ExpertTalks India
Devangi Kamra Equal Experts Alumnus

EE Life Mon 10th December, 2018

ExpertTalks 2018: fast feedback for continuous improvement

Our Pune office recently staged its ExpertTalks conference (for the 4th year running).

We welcomed around 100 people from outside the company, with plenty more from Equal Experts in attendance too. It was great to see the level of interest and commitment from attendees was even higher than in previous years – perhaps helped by the fact we ran three interactive workshops as part of the conference schedule.

Our thanks go to everyone who gave or listened to a talk – we’re looking forward to the 5th ExpertTalks India already!

One aspect of the conference that went down especially well was a bonus interactive session from Paul Stringer, who ran a ‘Lightning Feedback Jam’ at the end of the day. The topic? Well, in the spirit of continuous improvement we discussed how we could make ExpertTalks 2019 even better than this year’s event.

This went down so well, Paul’s taken a moment to explain the format below…

Lightning Feedback Jam – Paul Stringer

The Lightning Decision Jam is a creative problem-solving loop that favours structure and process over discussion and debate. It uses some of the core principles of Jake Knapp’s Design Sprint format: for example, ‘working together alone’ and ‘you don’t need to discuss everything’.

While the principles are fixed, the format isn’t, so I created a version I called the Lightning Feedback Jam to suit a conference set-up. It was great to use the opportunity of presenting at ExpertTalks to share the principles of Design Sprints with an audience in a way they could immediately try for themselves.

Lightning Feedback Jam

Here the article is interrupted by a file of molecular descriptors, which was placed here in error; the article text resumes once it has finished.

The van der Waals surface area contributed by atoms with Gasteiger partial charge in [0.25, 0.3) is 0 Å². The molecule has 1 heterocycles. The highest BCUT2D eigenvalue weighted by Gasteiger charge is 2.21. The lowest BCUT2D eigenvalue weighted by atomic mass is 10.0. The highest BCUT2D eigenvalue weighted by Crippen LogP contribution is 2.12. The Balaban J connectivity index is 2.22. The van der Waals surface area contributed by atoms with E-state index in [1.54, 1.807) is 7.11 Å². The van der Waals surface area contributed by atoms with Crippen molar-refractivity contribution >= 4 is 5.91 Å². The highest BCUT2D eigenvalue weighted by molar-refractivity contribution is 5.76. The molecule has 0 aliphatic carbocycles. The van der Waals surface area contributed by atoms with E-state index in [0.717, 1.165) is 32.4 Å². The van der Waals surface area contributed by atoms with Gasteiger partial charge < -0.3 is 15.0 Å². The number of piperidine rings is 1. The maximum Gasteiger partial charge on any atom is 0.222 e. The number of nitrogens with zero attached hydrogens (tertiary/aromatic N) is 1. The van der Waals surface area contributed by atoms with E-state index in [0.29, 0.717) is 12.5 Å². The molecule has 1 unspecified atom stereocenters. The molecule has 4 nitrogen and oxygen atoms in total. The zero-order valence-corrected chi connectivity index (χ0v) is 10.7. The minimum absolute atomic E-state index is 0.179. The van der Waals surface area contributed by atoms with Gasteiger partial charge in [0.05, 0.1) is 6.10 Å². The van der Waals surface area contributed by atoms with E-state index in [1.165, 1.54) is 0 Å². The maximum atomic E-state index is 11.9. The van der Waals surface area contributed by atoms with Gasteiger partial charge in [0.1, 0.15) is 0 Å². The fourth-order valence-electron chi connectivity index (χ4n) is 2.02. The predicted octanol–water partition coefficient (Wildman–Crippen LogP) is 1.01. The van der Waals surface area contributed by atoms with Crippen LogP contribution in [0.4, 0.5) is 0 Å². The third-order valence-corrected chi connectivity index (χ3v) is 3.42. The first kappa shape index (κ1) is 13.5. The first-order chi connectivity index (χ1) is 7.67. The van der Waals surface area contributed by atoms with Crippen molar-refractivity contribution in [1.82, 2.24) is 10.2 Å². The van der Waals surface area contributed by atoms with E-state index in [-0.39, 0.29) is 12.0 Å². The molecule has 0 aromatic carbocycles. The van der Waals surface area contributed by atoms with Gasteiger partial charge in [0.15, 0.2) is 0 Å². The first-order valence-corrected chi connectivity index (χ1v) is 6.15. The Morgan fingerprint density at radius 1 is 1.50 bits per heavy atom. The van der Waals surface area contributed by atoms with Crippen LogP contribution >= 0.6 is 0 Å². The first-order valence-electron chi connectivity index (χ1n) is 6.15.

The idea was to have a discussion about the conference, at the conference – giving the organisers specific actions to take away to improve it further. So we began by setting the challenge: “Make Next Year’s ExpertTalks India even more awesome!

Then, through a series of timeboxed exercises we did the following:

  • Noted down our feedback (alone);
  • Stuck our notes up and read them all (together);
  • Voted on our favourites (alone);
  • Prioritised the ideas according to popularity (together).

It was a fun, frenetic and intense exercise, with around 100 people working together (and alone). Out of all the chaos, opinion and perspective we were able to pinpoint three specific actions in 30 minutes – things that ExpertTalks can do next year. These were:

  1. Let the audience vote on which talks make the schedule;
  2. Add even more interactive sessions;
  3. Run multiple tracks to make the most of the time.

So next year, expect to be able to vote on what talks you’ll be listening to…
In the meantime, if you want to try a Jam along these lines (which I can heartily recommend), check this guide out.